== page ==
Essentially, strong relationships are the foundation of continuity of care. It’s about building a meaningful level of trust between the client and the clinic, which is vital when it comes to discussions of care.
3. Owner Compliance
Continuity of care is rooted in the ability of caregivers to work alongside owners. That means following up to make sure that the medical therapy provided is having a favorable response, and making alterations if it isn’t. It also means working to bring owners onboard with clinical recommendations, even when they’re not initially convinced.
How do we ensure owner compliance? Education is always the starting point. We need to communicate clearly, and provide resources wherever possible. If our hard work and recommendations are ignored the moment a patient gets home, then the care provided will be incomplete.
If I’m struggling to get aligned with a pet owner, I tend to use analogies that the owner can easily understand. I discuss the disease process in a way that makes sense to them and then discuss care options. I let them know what is available and that they have choices. I do not know their financial health, so remembering that if an owner cannot afford therapy, it’s ok I support them emotionally and we try alternatives so they can afford therapy and the pet receives care.
4. Accessibility of Care
Can a pet owner reach your practice in their time of need? Pet health doesn’t follow a 9-5 schedule, and owners are hesitant when they can’t tell if they need to make an expensive trip to the ER. That can result in visits to Dr. Google, unnecessary trips to the ER, or putting off necessary treatment due to uncertainty. I’m not recommending that you spend your entire life on-call, though.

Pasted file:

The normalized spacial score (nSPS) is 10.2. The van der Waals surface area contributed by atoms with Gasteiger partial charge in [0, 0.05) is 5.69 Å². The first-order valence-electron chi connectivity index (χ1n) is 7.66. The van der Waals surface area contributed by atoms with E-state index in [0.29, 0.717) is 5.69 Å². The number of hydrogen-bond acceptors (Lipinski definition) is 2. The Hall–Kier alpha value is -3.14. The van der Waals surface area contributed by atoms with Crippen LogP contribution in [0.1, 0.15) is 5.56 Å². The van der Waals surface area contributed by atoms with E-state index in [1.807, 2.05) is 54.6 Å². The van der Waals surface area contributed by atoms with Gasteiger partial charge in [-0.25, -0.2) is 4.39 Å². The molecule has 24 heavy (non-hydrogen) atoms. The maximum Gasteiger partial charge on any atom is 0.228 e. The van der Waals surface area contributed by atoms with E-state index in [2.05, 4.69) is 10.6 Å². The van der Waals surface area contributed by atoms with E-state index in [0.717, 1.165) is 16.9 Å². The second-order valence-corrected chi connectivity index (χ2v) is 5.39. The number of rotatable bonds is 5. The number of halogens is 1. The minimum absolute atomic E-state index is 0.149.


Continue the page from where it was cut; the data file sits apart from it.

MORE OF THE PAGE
Instead, look for a partner that can provide support to your clients when you’re not there. Whether or not you personally see late night emergencies, providing a support system after hours for your clients means that they have the information they need to make an informed decision about their pet.
It’s about maintaining the care for the pet within the walls of your hospital, even when you’re not around. If you’re not able to provide this support and your clients have other options, they’re likely to go with the clinic that can support them in their scariest moments. The opposite is true as well, though- I’ve had many clients specifically reach out to thank me for the support they received after hours, which drives long-term loyalty to my clinic.
5. Follow through
This is the culmination of your efforts when it comes to continuity of care. Here’s what I mean by follow through:
- Ensuring that recommendations are being followed
- Ensuring that medical therapy is favorable
- Answering questions about therapy
- Scheduling follow up exams
These steps are inherently time-consuming. For clinics that are already feeling overwhelmed, it can be hard to plan for this additional level of support.
There are two things to keep in mind here. First, if you’ve built up strong processes for the other four pillars, following through is a natural outgrowth of those structures. Second, if you’re taking steps to automate certain processes and using virtual tools to streamline others, following through doesn’t need to be a hassle.
Simple follow up exams can be conducted via video call, rather than taking up an exam room. Basic email sequences can communicate reminders post-surgery. In my clinic, I like to send text reminders. It can be automated and the responses are downloaded into the medical record.
One last thing to remember: help is available. The biggest thing holding clinics back from providing true continuity of care is the misapprehension that they need to do everything alone. GuardianVets is the leading partner for clinics that believe a better standard of care is possible. If you’re ready to streamline your operations and drive a new level of connection with your clients, you can sign up for a consultation below.